MARKET REPORT: Another two firms swept up by City merger mania

Merger mania gripped the City as investors processed two more takeover attempts by London-listed companies.

Trading desks across the Square Mile were abuzz with rumors as the wave of takeovers showed no sign of slowing down.

The first was Hyve Group, which saw its shares rise after an increased and final offer from the American Providence Equity to take the event organizer off the stock exchange.

And Watches of Switzerland also stood up after rumors of possible takeover interests.

Private equity firms are increasingly targeting the London stock market in an attempt to gobble up British companies cheaply.

Takeover wave: Hyve Group saw its shares rise after an increased and final offer from the American Providence Equity to take the event organizer off the stock exchange

Earlier this week, Medica (0.5 per cent, or 1 pence, to 213 pence), which provides services to NHS radiology departments, received a £269 million bid from London-based private equity vehicle IK Partners.

Hyve, formerly International Trade Exhibitions, has been the subject of several bid proposals from Providence Equity.

The private equity group made an initial takeover approach of 101 pence per share and increased it to 105 pence at the end of February.

Last month it raised its offer for Hyve to 108 pence per share.

The latest offer of 121 pence per share valued the company at £524 million and represented a premium of about 12 per cent over the previous proposal.

Hyve said investors, who own about 28.5 percent of all shares, have supported the revised deal. Shares gained 4.4 percent, or 5p, to 120p.

Watches of Switzerland, listed on the FTSE 250, home to brands such as Rolex, Patek Philippe and Omega, has also found itself at the center of takeover rumors following reports from financial news site Betaville.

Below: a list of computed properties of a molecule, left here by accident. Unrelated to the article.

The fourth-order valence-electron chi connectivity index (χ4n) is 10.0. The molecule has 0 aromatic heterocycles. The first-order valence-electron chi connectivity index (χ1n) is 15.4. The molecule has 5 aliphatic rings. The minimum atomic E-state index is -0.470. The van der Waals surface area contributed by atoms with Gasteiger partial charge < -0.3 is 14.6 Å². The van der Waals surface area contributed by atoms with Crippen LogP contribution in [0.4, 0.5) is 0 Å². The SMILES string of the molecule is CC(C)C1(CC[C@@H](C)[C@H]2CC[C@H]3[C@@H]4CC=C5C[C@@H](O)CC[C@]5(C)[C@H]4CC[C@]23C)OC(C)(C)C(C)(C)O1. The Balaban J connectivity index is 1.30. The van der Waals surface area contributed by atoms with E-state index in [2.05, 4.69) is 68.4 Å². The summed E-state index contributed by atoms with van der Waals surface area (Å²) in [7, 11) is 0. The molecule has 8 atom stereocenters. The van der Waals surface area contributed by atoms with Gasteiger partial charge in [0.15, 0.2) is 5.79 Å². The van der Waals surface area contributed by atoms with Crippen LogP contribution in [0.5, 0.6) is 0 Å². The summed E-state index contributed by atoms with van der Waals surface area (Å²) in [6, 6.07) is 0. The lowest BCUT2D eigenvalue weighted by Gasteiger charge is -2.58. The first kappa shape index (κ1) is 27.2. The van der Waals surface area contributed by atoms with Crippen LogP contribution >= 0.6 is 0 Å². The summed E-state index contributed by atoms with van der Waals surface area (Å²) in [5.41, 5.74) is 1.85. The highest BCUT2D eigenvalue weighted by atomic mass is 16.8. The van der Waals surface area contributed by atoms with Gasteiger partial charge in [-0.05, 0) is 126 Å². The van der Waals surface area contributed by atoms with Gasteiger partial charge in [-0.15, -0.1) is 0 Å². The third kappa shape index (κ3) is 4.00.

Stock watch – FireAngel

1682480363 605 MARKET REPORT Another two firms swept up by City merger

Fireangel, manufacturer of smoke and carbon monoxide detectors, warned that sales and profits would be lower than expected.

The group had hoped to secure two major contracts in the first quarter of this year. But it has secured only one, with the second set to be signed later this year, meaning revenues for 2023 will fall short of forecasts and earnings will be “substantially below market expectations.”

FireAngel shares fell 26.7 percent, or 3 pence, to 8.25 pence.

The identity of the company around Watches of Switzerland is unclear, Betaville said, though there was some suggestion it could be a luxury goods giant.

Others following the situation suggested that a private equity firm may be interested in the company, which was owned by US-based Apollo before listing on the London market. Shares, which floated at 270p in May 2019, rose 7.7 percent, or 58.5p, to 820p.

But despite the merger action, the FTSE 100 fell 0.3 percent, or 21.07 points, to 7891.13 and the FTSE 250 fell 0.06 percent, or 11.55 points, to 19215.39.

Anglo American saw its production increase by 9 percent in the first three months of the year compared to the same period in 2022.

The miner attributed the improvement to higher copper production from his new Quellaveco mine in Peru. Shares fell 3.4 percent, or 86p, to 2426p.

The slump was felt across the industry amid lower metal prices.

Glencore lost 3.6 percent, or 17.35p, to 469p, Rio Tinto fell 3 percent, or 156.5p, to 4984.5p and Antofagasta fell 2.6 percent, or 39p, to 1478p.

Shares of Card Factory fell 3.6 percent, or 4 pence, to 108.6 pence yesterday after announcing it had bought SA Greetings, a greeting card and gift wrap wholesaler based in South Africa, for £2.5 million.

IWG warned that its company was taking a hit from rising inflation and rising interest rates. The office lessor reported record quarterly revenue of £760m in the three months to March 31 amid demand for hybrid working.

Shares fell 0.9 percent, or 1.5 pence, to 168 pence.

Fund manager Jupiter increased its assets under management (AUM) by £600m to £50.8bn in the three months to March 31, despite investors withdrawing £900m from funds in that period. Shares rose 0.7 percent, or 0.9 pence, to 132.9 pence.

Similarly, asset manager Quilter highlighted improving stock markets and a fall in bond yields after assets under management rose 2 percent to £101.9 billion over the same period, compared to the previous quarter.

Shares gained 2.9 percent, or 2.35 pence, to 84.4 pence.

Some links in this article may be affiliate links. If you click on it, we may earn a small commission. That helps us fund This Is Money and use it for free. We do not write articles to promote products. We do not allow any commercial relationship to compromise our editorial independence.